This week, we published our evaluation of the customer service capabilities in Salesforce Winter ’13, the latest release of the CRM suite from Salesforce.com. These capabilities include account management, case management, knowledge management, process management, internal communities, and social network management. They comprise the broadest and deepest customer service offering that we’ve seen from any single supplier. Service Cloud is the Salesforce CRM application that provides the case management capabilities and serves as the anchor for a collection of tightly integrated but variously packaged and priced features and additional applications that provide the rest. All of the apps and features run on the Salesforce CRM platform, which provides a very large set of common, shared services, data, and tools.
These customer service capabilities are very, very good. Knowledge management capabilities are the most surprising strength. Salesforce.com’s developers have worked hard to improve what had been a major weakness of the offering when we evaluated the Winter ’10 release three years ago. Here are a few examples of what we mean.
- Change management facilities in Salesforce Knowledge have become comparable to those in full-featured, general purpose content management systems. The product has automatic versioning of knowledge items and facilities for publishing, reverting, and deleting knowledge item versions.
- Knowledge capture facilities let contact center agents and social network users contribute items to the knowledgebase. These items come in as drafts. Knowledge staff validates and publishes them. The new Article Validation attribute of knowledge items is the change management mechanism for ensuring that agent-contributed and customer-contributed content is correct and compliant.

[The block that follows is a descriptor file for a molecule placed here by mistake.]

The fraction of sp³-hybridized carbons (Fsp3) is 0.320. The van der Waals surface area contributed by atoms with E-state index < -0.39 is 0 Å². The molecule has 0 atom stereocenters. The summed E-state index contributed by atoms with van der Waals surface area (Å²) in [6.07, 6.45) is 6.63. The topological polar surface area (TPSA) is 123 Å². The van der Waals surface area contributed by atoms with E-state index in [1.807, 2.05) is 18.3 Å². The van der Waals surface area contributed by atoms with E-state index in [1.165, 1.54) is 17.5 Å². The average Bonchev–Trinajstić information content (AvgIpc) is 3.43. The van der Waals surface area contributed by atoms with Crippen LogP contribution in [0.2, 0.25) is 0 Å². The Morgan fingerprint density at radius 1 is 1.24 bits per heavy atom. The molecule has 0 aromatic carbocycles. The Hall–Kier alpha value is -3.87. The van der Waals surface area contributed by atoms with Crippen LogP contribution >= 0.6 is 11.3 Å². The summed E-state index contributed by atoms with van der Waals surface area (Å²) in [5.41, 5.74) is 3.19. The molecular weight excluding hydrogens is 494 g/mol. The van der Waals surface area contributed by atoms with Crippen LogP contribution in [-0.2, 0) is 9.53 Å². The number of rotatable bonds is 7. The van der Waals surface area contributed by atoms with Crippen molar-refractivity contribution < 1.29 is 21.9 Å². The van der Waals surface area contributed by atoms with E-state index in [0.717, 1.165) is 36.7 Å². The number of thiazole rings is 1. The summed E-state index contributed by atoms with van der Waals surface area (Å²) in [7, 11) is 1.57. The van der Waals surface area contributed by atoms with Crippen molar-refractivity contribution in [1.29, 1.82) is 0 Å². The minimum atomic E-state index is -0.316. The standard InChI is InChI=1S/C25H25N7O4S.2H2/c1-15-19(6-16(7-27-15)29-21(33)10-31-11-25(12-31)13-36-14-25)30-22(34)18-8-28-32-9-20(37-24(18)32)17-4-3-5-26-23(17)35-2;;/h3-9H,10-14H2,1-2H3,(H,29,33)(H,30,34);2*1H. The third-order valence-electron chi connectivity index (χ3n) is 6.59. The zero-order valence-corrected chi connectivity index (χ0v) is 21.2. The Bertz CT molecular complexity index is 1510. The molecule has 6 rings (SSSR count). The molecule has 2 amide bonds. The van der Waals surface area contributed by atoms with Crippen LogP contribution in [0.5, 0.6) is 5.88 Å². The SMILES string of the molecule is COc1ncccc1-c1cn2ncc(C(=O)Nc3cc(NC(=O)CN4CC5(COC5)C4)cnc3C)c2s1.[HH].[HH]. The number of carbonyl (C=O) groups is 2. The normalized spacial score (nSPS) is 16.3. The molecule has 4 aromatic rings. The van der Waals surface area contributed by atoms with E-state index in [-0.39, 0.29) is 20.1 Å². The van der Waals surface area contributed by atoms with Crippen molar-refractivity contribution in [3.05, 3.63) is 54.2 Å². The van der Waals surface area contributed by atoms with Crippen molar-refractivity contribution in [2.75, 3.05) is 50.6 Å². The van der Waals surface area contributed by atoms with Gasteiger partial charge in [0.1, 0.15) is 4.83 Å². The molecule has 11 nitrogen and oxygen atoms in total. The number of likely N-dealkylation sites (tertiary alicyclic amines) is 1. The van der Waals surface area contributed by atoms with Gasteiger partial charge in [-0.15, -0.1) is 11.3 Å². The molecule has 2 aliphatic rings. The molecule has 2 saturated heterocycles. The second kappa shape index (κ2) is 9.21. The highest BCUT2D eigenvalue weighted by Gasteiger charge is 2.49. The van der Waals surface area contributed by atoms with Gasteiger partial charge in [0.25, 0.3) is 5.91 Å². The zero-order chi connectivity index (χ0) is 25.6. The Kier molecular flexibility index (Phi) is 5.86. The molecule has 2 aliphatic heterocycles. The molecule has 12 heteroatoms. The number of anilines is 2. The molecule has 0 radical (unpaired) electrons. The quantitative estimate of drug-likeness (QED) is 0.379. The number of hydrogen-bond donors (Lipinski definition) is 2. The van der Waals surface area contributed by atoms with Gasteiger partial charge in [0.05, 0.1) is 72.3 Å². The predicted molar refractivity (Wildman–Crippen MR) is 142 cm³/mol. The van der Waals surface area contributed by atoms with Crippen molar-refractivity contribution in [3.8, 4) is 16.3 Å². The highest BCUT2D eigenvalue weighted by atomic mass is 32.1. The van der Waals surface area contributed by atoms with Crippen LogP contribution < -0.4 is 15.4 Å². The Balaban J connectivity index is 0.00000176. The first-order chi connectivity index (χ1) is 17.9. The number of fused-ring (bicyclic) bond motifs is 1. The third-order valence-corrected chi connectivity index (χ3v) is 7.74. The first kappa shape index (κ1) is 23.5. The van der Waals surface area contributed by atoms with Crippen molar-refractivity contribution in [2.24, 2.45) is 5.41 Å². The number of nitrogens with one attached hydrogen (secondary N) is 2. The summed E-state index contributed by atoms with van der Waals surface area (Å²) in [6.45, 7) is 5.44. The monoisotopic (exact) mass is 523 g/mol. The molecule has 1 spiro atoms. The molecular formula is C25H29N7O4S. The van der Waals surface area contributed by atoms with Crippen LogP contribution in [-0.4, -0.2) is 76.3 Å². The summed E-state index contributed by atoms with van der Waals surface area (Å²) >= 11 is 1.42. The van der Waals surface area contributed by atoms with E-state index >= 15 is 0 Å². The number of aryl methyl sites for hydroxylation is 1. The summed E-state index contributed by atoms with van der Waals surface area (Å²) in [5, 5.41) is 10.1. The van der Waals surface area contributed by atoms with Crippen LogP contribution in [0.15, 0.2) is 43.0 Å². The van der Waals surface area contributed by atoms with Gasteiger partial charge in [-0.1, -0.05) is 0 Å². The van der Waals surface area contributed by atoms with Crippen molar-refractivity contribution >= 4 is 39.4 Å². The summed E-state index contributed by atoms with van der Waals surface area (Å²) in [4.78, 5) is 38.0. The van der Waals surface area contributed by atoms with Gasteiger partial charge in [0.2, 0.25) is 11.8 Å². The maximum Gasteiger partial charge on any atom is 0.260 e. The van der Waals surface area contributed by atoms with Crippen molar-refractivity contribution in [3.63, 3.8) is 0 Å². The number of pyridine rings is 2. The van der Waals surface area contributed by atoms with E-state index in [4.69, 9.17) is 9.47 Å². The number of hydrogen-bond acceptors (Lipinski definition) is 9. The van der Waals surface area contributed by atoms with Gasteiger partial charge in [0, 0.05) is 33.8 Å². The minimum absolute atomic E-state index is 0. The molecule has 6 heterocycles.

- Knowledge management is tightly integrated with case management. As agents enter text into case fields, the Autosuggest feature automatically searches the knowledgebase using the terms in those case fields as search queries and presents as search results a list of knowledge items that may resolve the case even before it’s created.
On the other hand, analytic functionality (instrumentation and reporting) was the most surprising limitation. While the Analytics component of Salesforce CRM has excellent easy to learn and easy to use reporting tools and packages a huge set of predefined reports, analysis and refinement of the performance, efficiency, and effectiveness of deployed customer service capabilities is quite difficult. Why? Two reasons. First and most significantly, instrumentation (the data that Salesforce collects, stores, and uses as report input) focuses on logging changes to Objects in the Salesforce CRM database. Customer and agent activity at their UIs, collecting the content of agent’s search queries, for example, is not instrumented. Second, packaged and predefined reports focus on sales Objects—Forecasts, Leads, Opportunities, and Territories. There are no packaged and predefined report types on knowledge items, community posts and replies, or business processes.
These are the extremes. On balance, the strengths outweigh the limitations. Our evaluation of the customer service capabilities in Salesforce Winter ’13 against our framework for customer service is very positive. We really do recommend it, especially for businesses that already Sales Cloud customers.